Daily Fantasy Rundown – July 17th MLB DFS Picks and Analysis
Welcome to Friday’s edition of the Daily Fantasy Rundown with “leonem”, “dinkpiece” and “thenumbersguy”. Each day throughout the MLB season our daily MLB scouting reports will highlight the best top, value and cheap plays of the day based on the Daily Fantasy Industry’s pricing for salary cap games. The goal of our analysis is to help you improve consistency and become a better player long-term.
Weather: Luckily, a very quiet weather day to start back up. Only game with any sort of delay potential is in CIN with several ballparks featuring good hitting conditions (warm and humid). CHW stands out as one of those ballparks.
Please see Meteorologist Mark Paquette’s game by game weather forecasts below the Analysis.
If any weather situations shift drastically, we will keep you updated with lineup alerts so make sure to check your email inbox up until roster lock.
Buster Posey (SF) – Posey is the clear cut top catcher in our model and is the second highest rated hitter overall. The Giants offense in general, along with Posey, get a significant park shift, moving from San Francisco (worst hitter’s park in the league according to parkfactors.com) to Arizona (ninth best). Throw in a Giants team total over four, and the environment is good for Posey. How about the individual matchup with the pitcher? Posey has destroyed LHP since 2012, posting a 174 wRC+, topped only by Paul Goldschmidt. Meanwhile, opposing pitcher Robbie Ray has allowed a .335 wOBA and 40.6 hard hit rate to RHBs. On the surface it looks like he’s been good this season (2.16 ERA, 2.86 FIP), but a combination of his xFIP (4.15) and hard minus soft hit rate (24.5) indicate the ERA should rise dramatically moving forward. He’s easy to pay up for on DraftKings where he’s just $4,100, a huge bargain given the matchup.
Salvador Perez (KC) – Perez and the Royals get a massive park shift in their favor, playing in US Cellular Field, one of the friendliest ballparks for right handed power. Temperatures and air density will be favorable for hitting in Chicago tonight as well. We always like to pick on John Danks has he’s been one of the most consistently bad starting pitchers in MLB the last several years, posting ERAs of 4.74 or worse in four consecutive seasons. Not surprisingly, Danks is particularly susceptible to RHBs, allowing a .356 wOBA and 1.50 HR/9 to them since 2012. Perez has always had solid splits against southpaws (.328 wOBA, .183 ISO) and will benefit from Alex Gordon‘s injury as he’ll move into a top six lineup spot. Perez is very cheap across the industry and near minimum priced on FanDuel.
Additional catcher notes: Secondary value options include John Jaso (TB) (nice park shift, Hutchison struggles against LHBs), Stephen Vogt (OAK) (much improved power this season and Santana is homer prone; particularly nice price on DraftKings) and Derek Norris (SD) (way too cheap in a matchup where he holds the platoon edge against a below average LHP). On FanDuel, Evan Gattis (HOU) remains catcher eligible and is a high upside option to use if you find yourself able to upgrade Perez but not all the way up to Posey. Simply based on price, Matt Wieters (BAL) should be considered in tournaments as should Yan Gomes (CLE), who is very cheap considering the great hitting environment he’s in (Cincinnati).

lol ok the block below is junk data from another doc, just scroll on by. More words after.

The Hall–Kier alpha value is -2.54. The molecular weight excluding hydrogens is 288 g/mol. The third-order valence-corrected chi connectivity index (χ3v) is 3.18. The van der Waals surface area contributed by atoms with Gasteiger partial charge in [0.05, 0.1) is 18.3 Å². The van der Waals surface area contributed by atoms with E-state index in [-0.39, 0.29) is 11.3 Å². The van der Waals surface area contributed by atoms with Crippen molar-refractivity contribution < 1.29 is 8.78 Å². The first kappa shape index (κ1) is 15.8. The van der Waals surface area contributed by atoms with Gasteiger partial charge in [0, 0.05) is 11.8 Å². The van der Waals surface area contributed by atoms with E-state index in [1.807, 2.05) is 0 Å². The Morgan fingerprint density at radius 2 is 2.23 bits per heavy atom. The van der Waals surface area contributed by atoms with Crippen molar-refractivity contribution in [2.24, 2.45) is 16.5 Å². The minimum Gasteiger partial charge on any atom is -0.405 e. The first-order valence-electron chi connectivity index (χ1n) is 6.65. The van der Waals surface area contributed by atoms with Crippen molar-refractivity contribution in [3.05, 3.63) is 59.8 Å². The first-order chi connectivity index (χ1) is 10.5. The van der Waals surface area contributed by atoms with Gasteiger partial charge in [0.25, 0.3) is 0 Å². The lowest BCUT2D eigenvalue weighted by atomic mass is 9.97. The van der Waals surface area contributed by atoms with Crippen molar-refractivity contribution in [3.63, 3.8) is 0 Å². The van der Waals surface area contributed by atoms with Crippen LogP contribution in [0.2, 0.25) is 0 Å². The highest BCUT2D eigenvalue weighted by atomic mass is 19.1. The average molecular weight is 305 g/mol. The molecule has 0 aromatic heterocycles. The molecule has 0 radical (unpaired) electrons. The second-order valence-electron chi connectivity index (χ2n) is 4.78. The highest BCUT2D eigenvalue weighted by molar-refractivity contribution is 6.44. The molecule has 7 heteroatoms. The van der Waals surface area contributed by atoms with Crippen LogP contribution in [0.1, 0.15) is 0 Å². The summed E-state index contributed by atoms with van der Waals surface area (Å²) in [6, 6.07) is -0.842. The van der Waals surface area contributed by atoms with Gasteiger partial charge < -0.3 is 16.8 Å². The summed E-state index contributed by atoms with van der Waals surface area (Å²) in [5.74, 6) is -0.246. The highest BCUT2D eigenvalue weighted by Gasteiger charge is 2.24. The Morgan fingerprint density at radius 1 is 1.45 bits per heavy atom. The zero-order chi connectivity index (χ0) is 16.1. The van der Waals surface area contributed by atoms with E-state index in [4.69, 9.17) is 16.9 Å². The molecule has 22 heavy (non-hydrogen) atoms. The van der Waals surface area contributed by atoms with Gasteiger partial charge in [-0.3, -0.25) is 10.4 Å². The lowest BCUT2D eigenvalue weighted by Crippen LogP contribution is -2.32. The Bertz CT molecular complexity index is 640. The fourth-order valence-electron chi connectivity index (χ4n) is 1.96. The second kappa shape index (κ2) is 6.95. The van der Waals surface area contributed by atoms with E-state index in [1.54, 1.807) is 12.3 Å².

Paul Goldschmidt (ARI) – Even with locking in a top starting pitcher in cash games, it’s possible to pay up for Paul Goldschmidt (due to cheap values at other positions) at what I view as a muddled first base position. No hitter averages more Fantasy points per game than Goldschmidt on either FanDuel or DraftKings. Goldschmidt’s Fantasy dominance is spurred on by real life dominance across the board. He’s elite in several underlying categories such as EYE (.91), hard hit rate (41.7) and ISO (.270). That has translated to his surface statistics: .340-21-16 in BA-HR-SB. He’s at home tonight facing Matt Cain, who is far from the ace he used to be. Cain has posted back to back ERAs of 4.00 or higher and really struggled with the home run ball the past couple of seasons. This year he’s made just two starts following a prolonged DL stint to begin the season. In these two starts, he’s done nothing to show he’s “back”, having walked six batters in 11 IP and allowing a pair of long balls. His velocity also sat at a career low 96.0 mph. So while there’s not a huge platoon edge, gigantic park shift or mis-pricing to be had here, it does make sense to pay up for the best DFS player at a position lacking clear cut mid-tier values.
Value Plays: There’s not a single mid-tier value that really pops over the rest. Joey Votto (CIN) ranks the best in our model as he’s at home and facing Trevor Bauer, who continues to struggle against LHBs (12.7 BB percentage against them) and doesn’t do a good job of holding runners. It wouldn’t be surprising to see Votto on base multiple times tonight with some steal opportunities. Jose Abreu (CHW) is a boom or bust option in a same handed matchup against the extremely fly ball oriented Chris Young, who may not get away with that makeup in US Cellular Field. Albert Pujols (LAA) has been on an absolute tear and looks like he was priced for a different matchup on DraftKings. The $4,300 tag certainly sticks out there with Pujols having a plus matchup against LHP Wade Miley. One value our model likes a lot if he gets a top five lineup spot is Chris Carter (HOU). He’s always a bit of a boom or bust guy due to his combination of raw power but always high K percentages. Carter will have the platoon edge on Martin Perez, who doesn’t miss a lot of bats and is making his first MLB start post-TJS. It starts off as a good matchup and Perez, who won’t pitch too long, is backed up by a bad bullpen (third highest xFIP in MLB).